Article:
Unilever’s sales grew at a solid though lower than expected pace as global economic pressures began to bite
Argentina trims volumes
Unilever’s active global exposure means it can scarcely evade the impact of geopolitical and economic flare-ups. This time, Argentina’s debt woes took an unexpectedly large chunk out of group volumes. The result was a 50 basis-point short fall in third-quarter (Q3) underlying sales relative to expectations of a 4.3% rise on the year. Aside from solid, albeit weaker than forecast sales, the consumer institution barely put a step wrong in the quarter, again, leaving out the abandoned consolidation plan. Steady progress enables Unilever to retain its 3%-to-5% underlying sales growth range for the year – signalling that the lower end of the range is more likely – and CEO Paul Polman continues to see the group as on track for longer term goals too. Even so, investor unease remains.
Despite adding 21% between the end of the spring stock market washout in late March and a top towards the end of August, Unilever shares have floundered since. They’re now trading slightly lower for the year. Vindication of its decision to reject Kraft’s $143bn bid last year still holds. The group’s market value surpassed the likely total value of the U.S. company’s offer by as much as $25bn in September and was still well over $10bn above at Wednesday’s close. In time, a return to more stable global economic conditions would imply a Unilever value even higher than this year’s peak given that its operating margins are pulling away from rivals. The Anglo-Dutch group has tacked on some 200 basis points over two years. Returns on investments are also tracking on the topside of peer averages as Unilever pushes ahead with a long-tail strategy of making numerous but relatively small acquisitions. But global headwinds appear more pressing to investors right now. Volume declines look set to become a long-term, if not permanent norm in Argentina, whilst currency impact, which shaved 5.2% off turnover in Q3 will hit 2018 sales by 7% and earnings “a little more”. Commodity costs—another link to unmooring emerging economies—have also now been flagged as stronger headwind.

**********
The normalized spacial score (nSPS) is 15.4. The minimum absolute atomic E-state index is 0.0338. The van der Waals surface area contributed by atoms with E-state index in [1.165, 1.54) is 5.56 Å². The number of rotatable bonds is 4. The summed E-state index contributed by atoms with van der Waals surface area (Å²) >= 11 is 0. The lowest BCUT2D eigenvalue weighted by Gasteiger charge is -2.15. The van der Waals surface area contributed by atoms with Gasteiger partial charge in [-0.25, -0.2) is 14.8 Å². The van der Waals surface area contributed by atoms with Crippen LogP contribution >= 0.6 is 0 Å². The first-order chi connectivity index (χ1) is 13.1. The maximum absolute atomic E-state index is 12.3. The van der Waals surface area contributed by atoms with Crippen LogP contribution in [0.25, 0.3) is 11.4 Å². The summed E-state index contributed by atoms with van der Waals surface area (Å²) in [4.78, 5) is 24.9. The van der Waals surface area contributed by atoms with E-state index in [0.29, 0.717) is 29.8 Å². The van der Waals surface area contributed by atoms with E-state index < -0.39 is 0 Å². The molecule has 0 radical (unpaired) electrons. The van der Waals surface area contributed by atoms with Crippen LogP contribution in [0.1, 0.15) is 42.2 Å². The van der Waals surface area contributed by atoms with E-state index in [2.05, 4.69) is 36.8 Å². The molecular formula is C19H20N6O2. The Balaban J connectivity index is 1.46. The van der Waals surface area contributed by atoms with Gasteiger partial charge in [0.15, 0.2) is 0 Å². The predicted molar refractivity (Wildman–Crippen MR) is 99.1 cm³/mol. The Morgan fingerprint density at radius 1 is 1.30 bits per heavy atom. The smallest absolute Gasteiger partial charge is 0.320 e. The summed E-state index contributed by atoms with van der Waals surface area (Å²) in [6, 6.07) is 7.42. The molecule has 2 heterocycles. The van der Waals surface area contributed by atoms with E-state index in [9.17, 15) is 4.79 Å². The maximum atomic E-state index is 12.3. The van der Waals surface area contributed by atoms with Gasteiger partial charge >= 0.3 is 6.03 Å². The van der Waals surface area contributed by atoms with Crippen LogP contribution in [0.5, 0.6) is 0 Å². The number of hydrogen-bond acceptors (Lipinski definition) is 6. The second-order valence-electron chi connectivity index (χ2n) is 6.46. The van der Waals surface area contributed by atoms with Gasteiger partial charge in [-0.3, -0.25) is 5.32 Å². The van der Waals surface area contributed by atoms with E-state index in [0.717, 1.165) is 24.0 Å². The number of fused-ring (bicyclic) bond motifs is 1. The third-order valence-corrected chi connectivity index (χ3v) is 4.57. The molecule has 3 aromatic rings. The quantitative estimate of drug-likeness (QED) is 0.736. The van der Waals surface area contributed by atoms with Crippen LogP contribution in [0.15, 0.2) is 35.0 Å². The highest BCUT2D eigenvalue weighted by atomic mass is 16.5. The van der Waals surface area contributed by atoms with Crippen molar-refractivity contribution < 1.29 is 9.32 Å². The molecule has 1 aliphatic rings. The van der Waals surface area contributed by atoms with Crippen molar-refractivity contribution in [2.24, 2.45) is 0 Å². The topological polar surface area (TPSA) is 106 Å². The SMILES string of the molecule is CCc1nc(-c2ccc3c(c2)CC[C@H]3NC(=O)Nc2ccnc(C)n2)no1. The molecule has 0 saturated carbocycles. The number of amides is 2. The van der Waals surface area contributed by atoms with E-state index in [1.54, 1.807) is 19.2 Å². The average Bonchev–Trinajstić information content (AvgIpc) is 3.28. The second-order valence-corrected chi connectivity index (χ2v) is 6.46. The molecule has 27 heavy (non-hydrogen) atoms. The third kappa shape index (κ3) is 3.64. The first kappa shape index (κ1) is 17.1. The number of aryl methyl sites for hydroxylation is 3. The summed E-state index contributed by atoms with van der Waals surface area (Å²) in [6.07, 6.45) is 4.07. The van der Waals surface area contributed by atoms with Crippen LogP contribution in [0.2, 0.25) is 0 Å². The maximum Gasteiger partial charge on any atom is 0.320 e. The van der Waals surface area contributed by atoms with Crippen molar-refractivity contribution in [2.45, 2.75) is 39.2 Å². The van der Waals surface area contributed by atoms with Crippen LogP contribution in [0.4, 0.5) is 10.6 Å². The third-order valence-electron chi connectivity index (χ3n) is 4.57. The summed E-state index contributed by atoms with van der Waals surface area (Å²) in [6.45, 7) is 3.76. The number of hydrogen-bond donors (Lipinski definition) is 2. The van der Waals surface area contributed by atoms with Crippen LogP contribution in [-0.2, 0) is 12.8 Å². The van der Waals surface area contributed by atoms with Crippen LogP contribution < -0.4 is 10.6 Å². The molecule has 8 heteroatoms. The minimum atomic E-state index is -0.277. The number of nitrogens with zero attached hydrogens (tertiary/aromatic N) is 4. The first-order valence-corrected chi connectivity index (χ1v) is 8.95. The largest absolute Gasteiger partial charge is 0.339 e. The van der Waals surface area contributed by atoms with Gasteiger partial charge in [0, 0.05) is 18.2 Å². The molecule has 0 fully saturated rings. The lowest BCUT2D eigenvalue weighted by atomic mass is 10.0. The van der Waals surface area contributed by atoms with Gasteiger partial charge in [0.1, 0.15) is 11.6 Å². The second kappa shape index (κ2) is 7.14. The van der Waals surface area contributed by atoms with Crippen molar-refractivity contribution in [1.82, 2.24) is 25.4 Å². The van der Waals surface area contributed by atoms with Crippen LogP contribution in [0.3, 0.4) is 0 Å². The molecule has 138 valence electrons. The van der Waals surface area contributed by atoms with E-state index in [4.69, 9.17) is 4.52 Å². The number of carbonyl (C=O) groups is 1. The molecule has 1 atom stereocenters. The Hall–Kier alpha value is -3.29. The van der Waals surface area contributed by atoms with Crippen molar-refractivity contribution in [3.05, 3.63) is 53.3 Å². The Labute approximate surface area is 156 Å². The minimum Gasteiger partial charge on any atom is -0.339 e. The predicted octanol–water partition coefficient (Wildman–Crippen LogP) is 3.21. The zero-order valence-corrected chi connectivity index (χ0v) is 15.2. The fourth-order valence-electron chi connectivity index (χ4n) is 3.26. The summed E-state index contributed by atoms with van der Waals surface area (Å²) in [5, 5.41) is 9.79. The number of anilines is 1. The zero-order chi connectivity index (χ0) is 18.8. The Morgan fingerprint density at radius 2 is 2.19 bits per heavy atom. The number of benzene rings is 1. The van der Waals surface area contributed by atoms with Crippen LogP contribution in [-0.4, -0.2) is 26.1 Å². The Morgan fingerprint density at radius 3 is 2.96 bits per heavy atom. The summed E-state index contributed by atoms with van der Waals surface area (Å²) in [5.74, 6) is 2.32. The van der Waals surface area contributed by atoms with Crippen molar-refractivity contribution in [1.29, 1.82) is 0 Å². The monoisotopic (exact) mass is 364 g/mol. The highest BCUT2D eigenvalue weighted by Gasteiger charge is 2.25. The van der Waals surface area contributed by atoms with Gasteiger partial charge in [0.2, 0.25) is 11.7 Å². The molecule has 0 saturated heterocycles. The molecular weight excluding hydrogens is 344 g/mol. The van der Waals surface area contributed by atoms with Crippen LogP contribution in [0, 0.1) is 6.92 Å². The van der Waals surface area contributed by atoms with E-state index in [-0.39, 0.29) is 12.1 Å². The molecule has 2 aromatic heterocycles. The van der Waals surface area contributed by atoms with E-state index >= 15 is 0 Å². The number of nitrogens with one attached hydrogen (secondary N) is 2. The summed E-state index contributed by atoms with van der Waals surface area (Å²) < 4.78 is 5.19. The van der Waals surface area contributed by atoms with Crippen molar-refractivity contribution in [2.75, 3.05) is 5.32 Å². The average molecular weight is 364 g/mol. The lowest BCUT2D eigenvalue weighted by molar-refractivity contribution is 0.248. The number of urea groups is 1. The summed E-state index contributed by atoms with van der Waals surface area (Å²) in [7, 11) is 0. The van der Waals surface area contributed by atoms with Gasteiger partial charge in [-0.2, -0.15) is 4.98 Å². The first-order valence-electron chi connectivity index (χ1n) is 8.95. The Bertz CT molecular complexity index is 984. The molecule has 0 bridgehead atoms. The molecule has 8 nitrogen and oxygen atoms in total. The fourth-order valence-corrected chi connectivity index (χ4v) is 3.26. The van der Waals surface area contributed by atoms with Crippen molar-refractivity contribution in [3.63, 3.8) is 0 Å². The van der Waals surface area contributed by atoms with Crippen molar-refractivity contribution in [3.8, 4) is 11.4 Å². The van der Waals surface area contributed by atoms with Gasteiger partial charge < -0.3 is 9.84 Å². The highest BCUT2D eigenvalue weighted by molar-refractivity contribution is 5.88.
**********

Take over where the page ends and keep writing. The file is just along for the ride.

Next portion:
Soft landing preferable
The chief concern is that after a period of relative stability in its main territories, offering Unilever a window to right-size and clinch efficiencies, rising cloud cover over economic growth could begin to erode margin progress. Advances since 2016 still leave Unilever around average in Europe for a multi-line consumer goods maker of its size. Its operating margin over the last twelve months is 15.5% according to Refinitiv data. Reckitt Benckiser leads at 23.3%. Unilever’s edge for investors is historical dividend leadership that has essentially seen a roughly 8% compounded growth rate since 1952. To keep that edge, and pace inflation expectations that have lifted 10-year Treasury yields closer to Unilever’s 3.8%, an orderly moderation in global growth would be preferable. Unfortunately, it’s a less predictable, more volatile one that could be approaching, looking at developments this year. Unilever’s stock could keep drifting lower despite solid operating progress.
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